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Good Housekeeping Helps Prevent Job Site Hazards

Believe it or not, OSHA cares how neat and tidy you are on the job site. Messy projects mean the potential for OSHA poor housekeeping citations.

Messy Construction Area

According to the U.S. Bureau of Labor Statistics, in recent years, there are more than 800 injuries annually involving floors, walkways, and ground surfaces. OSHA issues hundreds of citations to companies for violations of poor housekeeping and OSHA lists housekeeping on their top 100 most frequently cited list. Workers should do their part to help prevent injuries and incidents by practicing good housekeeping on every job and at every worksite.

Housekeeping should be a regular topic in safety meetings and the job supervisor will have the opportunity at the safety meeting to reinforce company policies on housekeeping and go over the OSHA standards that apply to that job site.

OSHA Construction Standard 1926.25(a) says that during the course of construction, alteration, or repairs, form and scrap lumber with protruding nails, and all other debris, shall be kept cleared from work areas, passageways, and stairs, in and around buildings or other structures.
OSHA General Industry Standard 1910.22(a)(1) All places of employment, passageways, storerooms, service rooms, and walking-working surfaces are kept in a clean, orderly, and sanitary condition.
OSHA General Industry Standard 1910.141(a)(3)(i) All places of employment shall be kept clean to the extent that the nature of the work allows.
Pile of Lumber with Protruding Nails
Dangerous! These nails should be removed or hammered down to avoid serious injury.
OSHA Construction Standard 1926.252(c) All scrap lumber, waste material, and rubbish shall be removed from the immediate work area as the work progresses.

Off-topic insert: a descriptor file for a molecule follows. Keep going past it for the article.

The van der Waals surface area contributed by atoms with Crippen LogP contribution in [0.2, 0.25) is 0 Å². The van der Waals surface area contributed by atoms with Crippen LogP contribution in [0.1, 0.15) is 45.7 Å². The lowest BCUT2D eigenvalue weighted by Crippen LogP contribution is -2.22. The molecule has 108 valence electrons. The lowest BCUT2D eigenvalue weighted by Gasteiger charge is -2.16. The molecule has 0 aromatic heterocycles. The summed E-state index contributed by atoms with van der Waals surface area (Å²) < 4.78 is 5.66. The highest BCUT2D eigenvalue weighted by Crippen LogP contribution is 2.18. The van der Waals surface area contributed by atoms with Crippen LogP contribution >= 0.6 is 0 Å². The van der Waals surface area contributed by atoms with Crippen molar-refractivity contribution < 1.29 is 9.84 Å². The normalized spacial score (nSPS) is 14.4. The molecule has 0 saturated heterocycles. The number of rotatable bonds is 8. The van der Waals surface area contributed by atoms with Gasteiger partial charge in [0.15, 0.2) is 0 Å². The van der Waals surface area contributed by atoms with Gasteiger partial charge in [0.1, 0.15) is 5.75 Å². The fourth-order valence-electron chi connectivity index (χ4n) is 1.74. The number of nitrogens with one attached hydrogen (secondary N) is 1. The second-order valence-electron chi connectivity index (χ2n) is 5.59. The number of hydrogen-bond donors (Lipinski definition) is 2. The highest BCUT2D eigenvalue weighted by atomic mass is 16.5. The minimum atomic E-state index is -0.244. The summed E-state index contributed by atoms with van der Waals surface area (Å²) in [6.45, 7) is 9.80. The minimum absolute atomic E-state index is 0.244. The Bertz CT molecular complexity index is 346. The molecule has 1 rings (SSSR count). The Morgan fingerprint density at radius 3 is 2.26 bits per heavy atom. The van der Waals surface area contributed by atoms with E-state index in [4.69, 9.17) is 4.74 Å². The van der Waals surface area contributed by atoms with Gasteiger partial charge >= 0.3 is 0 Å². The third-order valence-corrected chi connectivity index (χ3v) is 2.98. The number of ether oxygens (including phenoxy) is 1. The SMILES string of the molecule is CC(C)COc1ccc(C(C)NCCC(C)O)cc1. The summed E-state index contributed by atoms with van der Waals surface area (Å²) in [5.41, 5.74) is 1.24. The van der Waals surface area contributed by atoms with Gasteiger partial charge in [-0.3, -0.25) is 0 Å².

OSHA General Industry Standard 1910.22(a)(3) Walking-working surfaces are maintained free of hazards such as sharp or protruding objects, loose boards, corrosion, leaks, spills, snow, and ice.

Waste and scrap materials must be removed from the immediate work area to avoid creating trip and slip hazards where there is active work ongoing. Work areas must be kept clear as the work progresses. Pipe, conduit, rebar and any other material that can roll must be kept away from aisles and walkways to avoid creating trip hazards.

OSHA General Industry Standard 1910.22(a)(2) The floor of each workroom is maintained in a clean and, to the extent feasible, in a dry condition. When wet processes are used, drainage must be maintained and, to the extent feasible, dry standing places, such as false floors, platforms, and mats must be provided.

Use designated waste bins, recycle bins, and metal scrap containers. Entry ways, walk ways, and sidewalks should be kept free of water, ice, snow, and other potential trip, slip, or fall hazards.

OSHA Construction Standard 1926.252(a) says that whenever materials are dropped more than 20 feet to any point lying outside the exterior walls of the building, an enclosed chute of wood, or equivalent material, shall be used.

Designated waste bins, recycle bins and metal scrap containers must be used on site. When disposing of waste or materials on a multi-story construction site, chutes or designated drop-off zones must be used to avoid possible fall or struck-by hazards.

OSHA Construction Standard 1926.252(b) says when debris is dropped through holes in the floor without the use of chutes, the area onto which the material is dropped shall be completely enclosed with barricades not less than 42 inches high and not less than 6 feet back from the projected edge of the opening above. Signs warning of the hazard of falling materials shall be posted at each level.
Worker sweeping up a dirty floor.

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